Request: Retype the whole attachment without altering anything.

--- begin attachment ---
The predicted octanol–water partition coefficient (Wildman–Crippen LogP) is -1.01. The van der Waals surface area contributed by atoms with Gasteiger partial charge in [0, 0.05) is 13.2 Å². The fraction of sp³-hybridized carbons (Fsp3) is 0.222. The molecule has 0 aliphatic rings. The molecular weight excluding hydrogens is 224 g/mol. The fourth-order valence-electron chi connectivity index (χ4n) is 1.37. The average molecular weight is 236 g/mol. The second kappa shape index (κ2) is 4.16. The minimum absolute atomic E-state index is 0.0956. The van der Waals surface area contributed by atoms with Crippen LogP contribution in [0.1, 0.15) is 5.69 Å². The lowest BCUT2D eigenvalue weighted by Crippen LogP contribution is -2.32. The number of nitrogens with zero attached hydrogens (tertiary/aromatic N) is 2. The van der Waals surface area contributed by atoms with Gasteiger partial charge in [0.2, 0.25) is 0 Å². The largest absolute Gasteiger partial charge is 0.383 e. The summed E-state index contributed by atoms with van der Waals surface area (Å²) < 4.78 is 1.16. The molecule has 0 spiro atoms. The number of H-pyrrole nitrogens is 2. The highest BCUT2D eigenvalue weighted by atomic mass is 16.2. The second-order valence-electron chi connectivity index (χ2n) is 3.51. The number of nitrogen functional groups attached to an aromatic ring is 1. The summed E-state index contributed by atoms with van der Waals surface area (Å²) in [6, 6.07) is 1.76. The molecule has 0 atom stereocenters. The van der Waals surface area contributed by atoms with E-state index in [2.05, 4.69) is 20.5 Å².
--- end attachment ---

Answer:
The predicted octanol–water partition coefficient (Wildman–Crippen LogP) is -1.01. The van der Waals surface area contributed by atoms with Gasteiger partial charge in [0, 0.05) is 13.2 Å². The fraction of sp³-hybridized carbons (Fsp3) is 0.222. The molecule has 0 aliphatic rings. The molecular weight excluding hydrogens is 224 g/mol. The fourth-order valence-electron chi connectivity index (χ4n) is 1.37. The average molecular weight is 236 g/mol. The second kappa shape index (κ2) is 4.16. The minimum absolute atomic E-state index is 0.0956. The van der Waals surface area contributed by atoms with Crippen LogP contribution in [0.1, 0.15) is 5.69 Å². The lowest BCUT2D eigenvalue weighted by Crippen LogP contribution is -2.32. The number of nitrogens with zero attached hydrogens (tertiary/aromatic N) is 2. The van der Waals surface area contributed by atoms with Gasteiger partial charge in [0.2, 0.25) is 0 Å². The largest absolute Gasteiger partial charge is 0.383 e. The summed E-state index contributed by atoms with van der Waals surface area (Å²) < 4.78 is 1.16. The molecule has 0 spiro atoms. The number of H-pyrrole nitrogens is 2. The highest BCUT2D eigenvalue weighted by atomic mass is 16.2. The second-order valence-electron chi connectivity index (χ2n) is 3.51. The number of nitrogen functional groups attached to an aromatic ring is 1. The summed E-state index contributed by atoms with van der Waals surface area (Å²) in [6, 6.07) is 1.76. The molecule has 0 atom stereocenters. The van der Waals surface area contributed by atoms with E-state index in [2.05, 4.69) is 20.5 Å².